In every NFL team locker room, a sign warns players not to gamble or accept bribes: “YOUR JOB IS FOOTBALL. PROTECT THE INTEGRITY OF THE GAME,” the banner reads. But those words didn’t stop Atlanta Falcons wide receiver Calvin Ridley from betting $1,500 on his team.
On Monday, NFL Commissioner Roger Goodell suspended Ridley “indefinitely”, but at least through the end of the 2022 season for wagering on NFL games last year. “There is nothing more fundamental to the NFL’s success—and to the reputation of everyone associated with our league—than upholding the integrity of the game,” Goodell wrote in a letter to Ridley, explaining the suspension. “Your actions put the integrity of the game at risk, threatened to damage public confidence in professional football, and potentially undermined the reputations of your fellow players throughout the NFL.”
In November 2021, Ridley, who was on the non-football illness list to address his mental health, placed eight parlays through the Hard Rock Casino app while in Florida. (Mobile sports betting was legal briefly last year in Florida before a Supreme Court decision closed the market.) In a tweet on Monday, Ridley said: “I bet 1500 total I don’t have a gambling problem.” In another, he wrote: “I know I was wrong But I’m getting 1 year lol.”
Ridley tried to place another bet after leaving Florida and his activity was flagged by Hard Rock and Genius Sports, the U.K.-based tech platform that distributes play-by-play statistics and data for the NFL to sports betting companies. Genius’ integrity services arm monitors betting across all football games and events, says Brian McCarthy, spokesman for the NFL.
Gambling is one of the worst offenses a player or an NFL coach or staff member can commit, according to the league and its suspension guidelines. Players who are caught betting are usually sacked for an entire season. But players who get caught beating their spouses or significant others usually get suspended for a few games. McCarthy says that the NFL spoke with domestic violence experts to come up with their policy, deciding banishment after a first offense “could cause unintended consequences that could negatively impact the family.” (A second domestic disturbance would result in lifetime banishment.)
As in Major League Baseball, the NFL believes gambling is the greatest threat to the game itself. For years, Goodell had been against sports betting. “I think we still strongly oppose [among ownership] legalized sports gambling,” the commissioner said at a news conference in March 2017. “The integrity of our game is No. 1. We will not compromise on that.”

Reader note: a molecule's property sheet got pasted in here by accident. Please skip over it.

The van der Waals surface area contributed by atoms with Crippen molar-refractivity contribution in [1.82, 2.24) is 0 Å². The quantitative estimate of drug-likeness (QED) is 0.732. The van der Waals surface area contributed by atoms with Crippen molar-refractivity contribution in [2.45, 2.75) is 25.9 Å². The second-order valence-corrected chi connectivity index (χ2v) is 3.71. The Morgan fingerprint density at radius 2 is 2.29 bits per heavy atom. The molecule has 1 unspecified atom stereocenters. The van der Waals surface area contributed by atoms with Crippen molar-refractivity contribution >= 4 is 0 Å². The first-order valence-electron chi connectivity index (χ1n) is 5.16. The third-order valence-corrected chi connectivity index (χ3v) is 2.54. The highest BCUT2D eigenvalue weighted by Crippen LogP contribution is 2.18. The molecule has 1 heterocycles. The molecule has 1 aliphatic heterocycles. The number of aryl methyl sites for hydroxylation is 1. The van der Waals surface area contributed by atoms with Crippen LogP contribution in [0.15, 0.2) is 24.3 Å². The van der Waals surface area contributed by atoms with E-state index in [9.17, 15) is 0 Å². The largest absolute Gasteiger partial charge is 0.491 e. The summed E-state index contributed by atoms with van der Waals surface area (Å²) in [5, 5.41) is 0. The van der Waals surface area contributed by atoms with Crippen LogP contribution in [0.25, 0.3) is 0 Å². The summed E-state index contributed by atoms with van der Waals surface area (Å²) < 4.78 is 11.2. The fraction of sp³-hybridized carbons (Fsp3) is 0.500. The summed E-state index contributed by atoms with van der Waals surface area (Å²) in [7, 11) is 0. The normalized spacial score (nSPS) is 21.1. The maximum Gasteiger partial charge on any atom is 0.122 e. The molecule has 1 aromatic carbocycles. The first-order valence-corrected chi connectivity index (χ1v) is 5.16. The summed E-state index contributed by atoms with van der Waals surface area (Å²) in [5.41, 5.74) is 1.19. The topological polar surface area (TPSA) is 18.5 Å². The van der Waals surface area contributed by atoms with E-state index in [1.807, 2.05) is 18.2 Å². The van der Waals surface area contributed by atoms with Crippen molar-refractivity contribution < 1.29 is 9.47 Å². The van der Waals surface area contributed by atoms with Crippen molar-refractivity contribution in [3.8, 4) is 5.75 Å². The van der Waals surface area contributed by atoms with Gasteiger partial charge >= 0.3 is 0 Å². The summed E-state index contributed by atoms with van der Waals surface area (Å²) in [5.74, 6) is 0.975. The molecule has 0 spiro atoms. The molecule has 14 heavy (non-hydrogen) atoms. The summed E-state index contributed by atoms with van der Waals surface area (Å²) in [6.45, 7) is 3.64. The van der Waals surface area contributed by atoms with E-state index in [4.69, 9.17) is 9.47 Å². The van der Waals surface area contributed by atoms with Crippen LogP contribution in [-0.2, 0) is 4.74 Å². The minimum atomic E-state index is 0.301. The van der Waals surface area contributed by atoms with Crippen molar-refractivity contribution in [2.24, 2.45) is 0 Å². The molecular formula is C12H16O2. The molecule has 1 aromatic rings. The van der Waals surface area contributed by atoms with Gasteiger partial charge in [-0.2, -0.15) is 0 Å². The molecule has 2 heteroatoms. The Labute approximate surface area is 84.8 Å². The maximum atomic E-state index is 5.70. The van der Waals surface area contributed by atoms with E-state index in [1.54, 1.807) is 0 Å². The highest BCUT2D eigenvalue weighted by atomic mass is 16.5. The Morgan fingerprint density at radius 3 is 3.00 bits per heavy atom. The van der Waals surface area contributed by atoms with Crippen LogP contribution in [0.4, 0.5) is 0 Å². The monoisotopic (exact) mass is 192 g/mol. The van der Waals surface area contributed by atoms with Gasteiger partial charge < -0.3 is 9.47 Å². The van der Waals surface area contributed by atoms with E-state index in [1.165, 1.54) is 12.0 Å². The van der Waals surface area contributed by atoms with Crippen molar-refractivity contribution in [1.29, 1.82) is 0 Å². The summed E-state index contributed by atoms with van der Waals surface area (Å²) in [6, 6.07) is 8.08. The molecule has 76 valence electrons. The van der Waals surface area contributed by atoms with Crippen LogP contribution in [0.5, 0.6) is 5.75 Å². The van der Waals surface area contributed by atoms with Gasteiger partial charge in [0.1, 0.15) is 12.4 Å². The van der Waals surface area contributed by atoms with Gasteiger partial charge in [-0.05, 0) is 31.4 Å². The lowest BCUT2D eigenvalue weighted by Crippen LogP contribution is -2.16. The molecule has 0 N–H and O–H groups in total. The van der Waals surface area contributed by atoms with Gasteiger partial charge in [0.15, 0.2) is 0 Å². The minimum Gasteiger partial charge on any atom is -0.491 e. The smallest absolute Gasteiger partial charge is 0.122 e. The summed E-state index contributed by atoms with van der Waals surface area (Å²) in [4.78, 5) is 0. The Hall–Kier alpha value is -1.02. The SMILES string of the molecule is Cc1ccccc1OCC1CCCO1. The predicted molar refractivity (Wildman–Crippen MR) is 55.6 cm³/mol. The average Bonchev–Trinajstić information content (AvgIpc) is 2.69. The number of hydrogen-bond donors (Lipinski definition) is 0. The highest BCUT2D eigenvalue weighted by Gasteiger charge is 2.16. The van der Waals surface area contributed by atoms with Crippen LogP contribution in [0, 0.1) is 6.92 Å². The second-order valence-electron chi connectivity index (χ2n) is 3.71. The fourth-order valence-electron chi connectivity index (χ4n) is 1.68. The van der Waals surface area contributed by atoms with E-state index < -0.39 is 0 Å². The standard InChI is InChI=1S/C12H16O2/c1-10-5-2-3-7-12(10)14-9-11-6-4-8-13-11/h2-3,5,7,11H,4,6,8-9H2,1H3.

Now that sports betting is legal in 31 states, and the NFL has official business partnerships with several sports betting companies, including Caesars, FanDuel and DraftKings, the league went all in on gambling. One can hardly turn on a TV these days and not see the Manning family joking with Caesar himself to support the Caesars gaming app. Peyton and Eli Manning even hosted a special VIP viewing party for Super Bowl LVI at Caesars Palace in Las Vegas, site of this year’s big game.
“The one thing that hasn’t changed is our policy and our procedures to protect the integrity of the game,” says McCarthy. “Fans need to know what they’re watching on the field is nothing more than the product of hard work, and fair play. Once they begin to doubt that what they’re seeing is legitimate and there could be outside influences on the game, that becomes a serious issue for any sport and all sports leagues.”
The specter of gambling has always haunted and threatened the NFL. But the list of players caught for gambling is suspiciously small. Ridley is the first player to have been suspended for gambling since 2019, when Arizona Cardinals cornerback Josh Shaw was caught wagering. In 1983, Baltimore Colts quarterback Art Schlichter was suspended for gambling by then-commissioner Pete Rozelle. Schlichter eventually descended into gambling addiction and fraud, landing in prison for nearly a decade. (He was released in August 2021.) Twenty years earlier, Green Bay Packers halfback Paul “The Golden Boy” Hornung and Detroit Lions defensive tackle Alex Karras—both future Hall of Famers—were suspended for an entire season for betting on NFL games.
“It’s a rare occurrence,” says McCarthy. “But we strive for perfection.”
But an underground bookie, who runs a multi-million-dollar sports betting operation, says pro athletes frequently use the illegal books to bet on their own teams. McCarthy says that legalization helps bring everything above ground and pointed to how Ridley getting caught as an example of how NFL partnering with sportsbooks and tech companies like Genius Sports “protect the game.”
As for legal books at the casinos, like the Superbook at Westgate Las Vegas, director John Murray says that if a recognizable athlete like Tiger Woods or Aaron Rogers were to walk in and try to bet on their own sport, they’d be turned away. But the sportsbook doesn’t have a specific policy to refuse pro athletes. “It’s up to the [NFL] to self-police these things,” says Murray.
Is the legalization of sports betting a growing threat to the integrity of sports games? “I’m a little cynical, but I find it hard to believe that athletes weren’t betting on sports prior to the Professional and Amateur Sports Protection Act being repealed,” says Murray, citing the law that was stuck down in 2018 to allow states to legalize sports betting. “People are pretty naïve if they think this is the first time something like this has happened.”